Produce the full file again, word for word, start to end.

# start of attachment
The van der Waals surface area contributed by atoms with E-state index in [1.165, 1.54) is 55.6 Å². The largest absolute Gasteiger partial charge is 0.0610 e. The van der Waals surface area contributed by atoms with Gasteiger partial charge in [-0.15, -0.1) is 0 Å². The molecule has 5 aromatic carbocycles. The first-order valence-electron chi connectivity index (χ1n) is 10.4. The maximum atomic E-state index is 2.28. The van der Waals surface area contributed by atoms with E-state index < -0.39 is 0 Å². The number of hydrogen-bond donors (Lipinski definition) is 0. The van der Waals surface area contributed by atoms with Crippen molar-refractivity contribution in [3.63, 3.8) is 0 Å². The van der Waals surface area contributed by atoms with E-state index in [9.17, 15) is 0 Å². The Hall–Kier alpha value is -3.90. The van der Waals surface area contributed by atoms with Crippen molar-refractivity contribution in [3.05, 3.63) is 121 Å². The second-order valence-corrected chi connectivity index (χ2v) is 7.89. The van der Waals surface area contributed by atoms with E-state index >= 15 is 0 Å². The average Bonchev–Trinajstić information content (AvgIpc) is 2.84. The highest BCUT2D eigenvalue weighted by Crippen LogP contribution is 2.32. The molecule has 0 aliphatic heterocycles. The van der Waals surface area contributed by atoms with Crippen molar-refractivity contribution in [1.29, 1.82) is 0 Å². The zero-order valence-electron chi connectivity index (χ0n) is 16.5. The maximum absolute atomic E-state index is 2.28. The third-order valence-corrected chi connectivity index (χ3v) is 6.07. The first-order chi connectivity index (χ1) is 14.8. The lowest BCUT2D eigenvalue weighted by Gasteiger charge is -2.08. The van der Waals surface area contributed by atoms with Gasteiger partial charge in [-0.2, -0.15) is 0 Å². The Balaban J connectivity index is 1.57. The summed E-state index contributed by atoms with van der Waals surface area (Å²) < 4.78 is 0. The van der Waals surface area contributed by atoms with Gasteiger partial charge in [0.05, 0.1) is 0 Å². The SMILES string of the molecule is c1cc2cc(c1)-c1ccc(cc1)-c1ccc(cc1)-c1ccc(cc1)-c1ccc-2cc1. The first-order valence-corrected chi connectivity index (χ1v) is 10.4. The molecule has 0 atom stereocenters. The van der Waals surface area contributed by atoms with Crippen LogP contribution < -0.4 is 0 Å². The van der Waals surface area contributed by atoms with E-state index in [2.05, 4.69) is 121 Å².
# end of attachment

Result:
The van der Waals surface area contributed by atoms with E-state index in [1.165, 1.54) is 55.6 Å². The largest absolute Gasteiger partial charge is 0.0610 e. The van der Waals surface area contributed by atoms with Gasteiger partial charge in [-0.15, -0.1) is 0 Å². The molecule has 5 aromatic carbocycles. The first-order valence-electron chi connectivity index (χ1n) is 10.4. The maximum atomic E-state index is 2.28. The van der Waals surface area contributed by atoms with E-state index < -0.39 is 0 Å². The number of hydrogen-bond donors (Lipinski definition) is 0. The van der Waals surface area contributed by atoms with Crippen molar-refractivity contribution in [3.63, 3.8) is 0 Å². The van der Waals surface area contributed by atoms with E-state index in [9.17, 15) is 0 Å². The Hall–Kier alpha value is -3.90. The van der Waals surface area contributed by atoms with Crippen molar-refractivity contribution in [3.05, 3.63) is 121 Å². The second-order valence-corrected chi connectivity index (χ2v) is 7.89. The van der Waals surface area contributed by atoms with E-state index >= 15 is 0 Å². The average Bonchev–Trinajstić information content (AvgIpc) is 2.84. The highest BCUT2D eigenvalue weighted by Crippen LogP contribution is 2.32. The molecule has 0 aliphatic heterocycles. The van der Waals surface area contributed by atoms with Crippen molar-refractivity contribution in [1.29, 1.82) is 0 Å². The zero-order valence-electron chi connectivity index (χ0n) is 16.5. The maximum absolute atomic E-state index is 2.28. The third-order valence-corrected chi connectivity index (χ3v) is 6.07. The first-order chi connectivity index (χ1) is 14.8. The lowest BCUT2D eigenvalue weighted by Gasteiger charge is -2.08. The van der Waals surface area contributed by atoms with Gasteiger partial charge in [-0.2, -0.15) is 0 Å². The Balaban J connectivity index is 1.57. The summed E-state index contributed by atoms with van der Waals surface area (Å²) < 4.78 is 0. The van der Waals surface area contributed by atoms with Gasteiger partial charge in [0.05, 0.1) is 0 Å². The SMILES string of the molecule is c1cc2cc(c1)-c1ccc(cc1)-c1ccc(cc1)-c1ccc(cc1)-c1ccc-2cc1. The first-order valence-corrected chi connectivity index (χ1v) is 10.4. The molecule has 0 atom stereocenters. The van der Waals surface area contributed by atoms with Crippen LogP contribution < -0.4 is 0 Å². The van der Waals surface area contributed by atoms with E-state index in [2.05, 4.69) is 121 Å².